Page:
"These automatic treatments have a short-term effect and will reduce to nothing many years of work to put in place a balanced ecosystem allowing self-regulation of diseases and parasitism."

Support committee and Ecophyto Plan

Giboulot's case has been widely publicised in France. A petition launched by IPSN, the Institute for the Protection of Natural Health, to support his fight with the authorities, has received over 500,000 signatures. Another petition has gathered over 61,000 supporters.

His Facebook support page has recorded 125,000 Likes. He has also released a video, seen more than 80,000 times, to explain and alert the public to his case which could affect not only winemakers, but all organic farmers. In it he says:

"Farmers should be encouraged to use solutions that protect the environment and shouldn't be subjected to the terror of a judicial punishment. Nothing will change if hundreds of thousands of citizens don't speak up clearly by signing the petition."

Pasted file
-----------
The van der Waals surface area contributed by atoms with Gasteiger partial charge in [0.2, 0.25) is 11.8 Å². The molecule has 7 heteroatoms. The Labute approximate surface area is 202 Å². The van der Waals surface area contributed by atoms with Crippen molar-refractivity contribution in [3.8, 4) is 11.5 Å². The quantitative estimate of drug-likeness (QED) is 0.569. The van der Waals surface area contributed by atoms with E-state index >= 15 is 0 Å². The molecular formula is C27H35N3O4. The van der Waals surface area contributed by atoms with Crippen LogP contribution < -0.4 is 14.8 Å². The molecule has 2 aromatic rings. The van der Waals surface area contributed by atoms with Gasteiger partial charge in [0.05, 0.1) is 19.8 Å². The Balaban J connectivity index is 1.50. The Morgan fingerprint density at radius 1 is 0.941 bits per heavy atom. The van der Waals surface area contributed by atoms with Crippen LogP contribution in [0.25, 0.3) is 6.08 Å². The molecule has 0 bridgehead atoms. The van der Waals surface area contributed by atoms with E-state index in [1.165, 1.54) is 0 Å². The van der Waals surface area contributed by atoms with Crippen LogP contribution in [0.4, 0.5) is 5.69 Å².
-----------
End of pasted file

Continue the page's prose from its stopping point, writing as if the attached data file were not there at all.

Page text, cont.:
France - Europe's biggest agrochemicals consumer

IPSN also denounces the massive preventative use of pesticides in France. Despite the 'Ecophyto Plan' launched in 2008 by the Ministry of Agriculture, France is the biggest agrochemicals consumer in Europe.

The Ecophyto Plan's main objective is to reduce by 50% the amount of pesticide used in France by 2018. But the target will not be reached, the French Minister of Agriculture himself, Stéphane Le Foll, told the responsible Senate Commitee in July 2013.

Green MEP for the region, Sandrine Bélier, deplored Le Foll's admission of failure - and mocked "the nonsense of a system that sentences those who make the brave choice to promote other farming approaches such as the biodynamy."

She says that France's vineyards, which occupy 3.7% of farmland, use 20% of all pesticides and that the intensive spraying is damaging the health of cultivators.

And she believes that sinister forces may be at play, influencing decision-making processes in government: "Automatic use of chemicals is nothing but a decoy expertly maintained to maintain control of a sector with products from agro-chemical industry."



Sandra Saadi is a freelance journalist.